Low Back Pain
Did you know that 31 million Americans experience low-back pain at any given time? That's 10% of the population, every day!
Here are a few interesting facts about back pain:
- 80% of the population will experience back pain at some time in their lives.
- Back pain is one of the most common reasons for missed work.
- Back pain is the second most common reason for doctor visits, outnumbered only by cold and flu, or respiratory issues.
- Half of all working Americans suffer back pain symptoms every year.
- Most cases of low back pain are mechanical and are not usually caused by disease conditions such as infection, fracture or cancer.
- Americans spend billions of dollars every year on back pain treatment.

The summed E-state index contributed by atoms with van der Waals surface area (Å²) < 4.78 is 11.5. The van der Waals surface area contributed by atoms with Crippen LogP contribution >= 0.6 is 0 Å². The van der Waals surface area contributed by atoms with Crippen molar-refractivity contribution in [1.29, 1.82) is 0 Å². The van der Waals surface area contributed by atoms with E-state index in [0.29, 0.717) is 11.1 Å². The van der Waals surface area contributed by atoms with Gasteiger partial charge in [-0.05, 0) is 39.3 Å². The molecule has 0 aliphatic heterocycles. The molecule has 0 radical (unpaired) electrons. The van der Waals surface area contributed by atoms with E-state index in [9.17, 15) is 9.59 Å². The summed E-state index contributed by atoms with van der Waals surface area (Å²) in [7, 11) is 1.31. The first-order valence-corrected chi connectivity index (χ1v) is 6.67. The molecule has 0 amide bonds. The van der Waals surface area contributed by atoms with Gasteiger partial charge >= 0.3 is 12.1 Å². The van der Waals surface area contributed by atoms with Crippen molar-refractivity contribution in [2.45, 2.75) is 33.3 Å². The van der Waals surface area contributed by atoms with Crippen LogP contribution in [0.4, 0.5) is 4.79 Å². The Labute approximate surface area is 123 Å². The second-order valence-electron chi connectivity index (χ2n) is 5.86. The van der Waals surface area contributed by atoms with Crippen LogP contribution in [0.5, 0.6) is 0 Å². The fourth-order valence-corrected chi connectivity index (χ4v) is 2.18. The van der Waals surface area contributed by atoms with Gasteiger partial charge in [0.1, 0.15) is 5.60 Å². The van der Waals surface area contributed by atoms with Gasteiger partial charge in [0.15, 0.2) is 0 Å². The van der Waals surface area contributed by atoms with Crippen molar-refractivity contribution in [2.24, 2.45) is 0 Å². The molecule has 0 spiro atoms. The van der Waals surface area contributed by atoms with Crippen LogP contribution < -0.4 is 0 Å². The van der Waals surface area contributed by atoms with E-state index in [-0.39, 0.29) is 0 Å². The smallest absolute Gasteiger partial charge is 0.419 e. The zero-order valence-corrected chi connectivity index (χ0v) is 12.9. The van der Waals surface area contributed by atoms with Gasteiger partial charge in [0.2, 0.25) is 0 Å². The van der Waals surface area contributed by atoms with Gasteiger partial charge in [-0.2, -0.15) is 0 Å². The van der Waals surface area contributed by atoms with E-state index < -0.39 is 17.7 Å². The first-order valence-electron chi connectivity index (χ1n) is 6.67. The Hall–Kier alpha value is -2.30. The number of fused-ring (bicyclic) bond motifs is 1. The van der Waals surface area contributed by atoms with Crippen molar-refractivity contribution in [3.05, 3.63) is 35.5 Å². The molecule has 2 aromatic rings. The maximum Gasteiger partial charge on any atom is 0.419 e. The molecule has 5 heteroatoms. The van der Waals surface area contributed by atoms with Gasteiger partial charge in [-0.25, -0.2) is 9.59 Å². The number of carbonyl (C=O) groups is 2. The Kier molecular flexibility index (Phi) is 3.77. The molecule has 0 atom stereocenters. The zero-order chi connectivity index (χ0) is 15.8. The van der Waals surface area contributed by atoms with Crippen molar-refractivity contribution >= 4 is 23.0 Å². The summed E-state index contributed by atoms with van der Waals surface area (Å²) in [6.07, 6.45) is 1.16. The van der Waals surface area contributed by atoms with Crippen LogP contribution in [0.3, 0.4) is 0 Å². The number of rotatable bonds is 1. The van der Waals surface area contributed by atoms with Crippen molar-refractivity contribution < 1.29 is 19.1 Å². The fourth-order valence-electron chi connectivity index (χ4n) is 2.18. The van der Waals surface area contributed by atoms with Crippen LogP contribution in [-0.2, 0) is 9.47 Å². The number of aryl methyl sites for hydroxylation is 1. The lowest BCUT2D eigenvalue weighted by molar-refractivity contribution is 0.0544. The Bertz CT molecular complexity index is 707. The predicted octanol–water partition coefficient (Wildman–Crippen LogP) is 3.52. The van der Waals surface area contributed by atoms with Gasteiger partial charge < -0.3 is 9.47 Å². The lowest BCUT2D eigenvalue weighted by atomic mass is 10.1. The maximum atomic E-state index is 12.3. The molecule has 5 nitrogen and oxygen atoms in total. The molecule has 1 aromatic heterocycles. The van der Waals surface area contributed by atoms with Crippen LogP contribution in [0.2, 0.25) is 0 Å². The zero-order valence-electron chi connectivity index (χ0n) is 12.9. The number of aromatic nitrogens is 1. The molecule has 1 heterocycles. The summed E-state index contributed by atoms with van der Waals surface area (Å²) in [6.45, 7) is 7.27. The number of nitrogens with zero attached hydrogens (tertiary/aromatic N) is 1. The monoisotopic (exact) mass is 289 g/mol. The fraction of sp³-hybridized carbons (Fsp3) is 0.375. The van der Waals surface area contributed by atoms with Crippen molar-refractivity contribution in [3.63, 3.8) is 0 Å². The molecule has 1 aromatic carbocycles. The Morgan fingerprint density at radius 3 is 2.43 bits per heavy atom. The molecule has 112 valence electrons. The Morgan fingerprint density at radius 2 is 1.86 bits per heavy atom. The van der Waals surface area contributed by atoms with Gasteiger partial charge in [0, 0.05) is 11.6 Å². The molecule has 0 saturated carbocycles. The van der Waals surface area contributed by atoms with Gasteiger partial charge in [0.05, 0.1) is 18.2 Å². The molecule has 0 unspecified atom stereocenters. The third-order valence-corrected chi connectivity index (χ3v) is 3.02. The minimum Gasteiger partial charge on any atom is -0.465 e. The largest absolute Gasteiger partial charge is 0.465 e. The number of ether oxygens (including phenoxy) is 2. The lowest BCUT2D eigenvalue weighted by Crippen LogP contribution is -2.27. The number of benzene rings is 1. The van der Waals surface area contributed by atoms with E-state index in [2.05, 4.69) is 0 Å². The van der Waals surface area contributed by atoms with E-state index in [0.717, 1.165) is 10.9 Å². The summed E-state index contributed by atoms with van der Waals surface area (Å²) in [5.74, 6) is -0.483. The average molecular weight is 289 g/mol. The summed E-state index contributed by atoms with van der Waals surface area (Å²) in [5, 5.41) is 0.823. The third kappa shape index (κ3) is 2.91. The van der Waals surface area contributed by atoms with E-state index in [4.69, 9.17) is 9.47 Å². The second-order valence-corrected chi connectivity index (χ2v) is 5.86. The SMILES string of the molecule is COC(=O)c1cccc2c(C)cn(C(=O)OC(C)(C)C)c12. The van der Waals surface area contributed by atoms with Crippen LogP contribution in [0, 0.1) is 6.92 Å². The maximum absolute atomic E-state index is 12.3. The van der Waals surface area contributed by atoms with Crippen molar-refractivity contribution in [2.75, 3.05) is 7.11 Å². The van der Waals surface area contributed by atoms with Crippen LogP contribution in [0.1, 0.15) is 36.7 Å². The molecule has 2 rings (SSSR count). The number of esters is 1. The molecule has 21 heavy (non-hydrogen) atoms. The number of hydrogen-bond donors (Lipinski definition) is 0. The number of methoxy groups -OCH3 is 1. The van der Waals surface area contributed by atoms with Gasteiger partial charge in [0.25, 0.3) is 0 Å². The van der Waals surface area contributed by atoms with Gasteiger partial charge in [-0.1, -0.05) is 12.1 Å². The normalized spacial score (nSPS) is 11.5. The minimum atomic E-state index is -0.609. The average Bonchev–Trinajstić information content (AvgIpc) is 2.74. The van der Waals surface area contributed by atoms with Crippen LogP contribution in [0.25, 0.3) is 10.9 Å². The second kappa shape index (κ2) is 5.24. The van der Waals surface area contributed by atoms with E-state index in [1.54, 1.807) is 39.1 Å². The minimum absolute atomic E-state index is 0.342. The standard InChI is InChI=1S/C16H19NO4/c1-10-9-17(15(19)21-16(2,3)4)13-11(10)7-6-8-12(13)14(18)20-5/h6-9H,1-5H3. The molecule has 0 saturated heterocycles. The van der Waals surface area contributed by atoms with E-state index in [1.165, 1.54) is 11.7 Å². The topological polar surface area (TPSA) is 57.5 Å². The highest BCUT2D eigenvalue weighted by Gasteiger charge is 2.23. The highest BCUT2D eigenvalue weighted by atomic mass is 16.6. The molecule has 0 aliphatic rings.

Low back pain can be due to several factors, including osteoarthritis and facet syndrome. Let's take a look at these very common, back pain generators.
First, osteoarthritis. Osteoarthritis is what your doctor calls the wear and tear that your spine suffers, through daily activity. It is not a disease process so much as a wearing out through over use or injury. The structures of the spine tend to break down due to this wear and tear. This leads to back pain that may be more generalized and dull. You may start out the day stiff and sore, but gradually improve with light exercise or you may get worse with strenuous exertion.
Next, facet syndrome.The facets are small joints on each vertebra and on both sides of the posterior spine. They are well innervated and have a rich blood supply. They are also one of the most common causes of low back pain. Typical facet joint pain can be very localized or general in nature. It tends to cause a great deal of muscle spasm and low back pain. The pain can travel into the butt or even down the leg and into the posterior thigh, but usually stops at the knee. This is different than sciatica, which is nerve pain that can extend all the way to the toes. Facet syndrome is usually made worse by lumbar extension.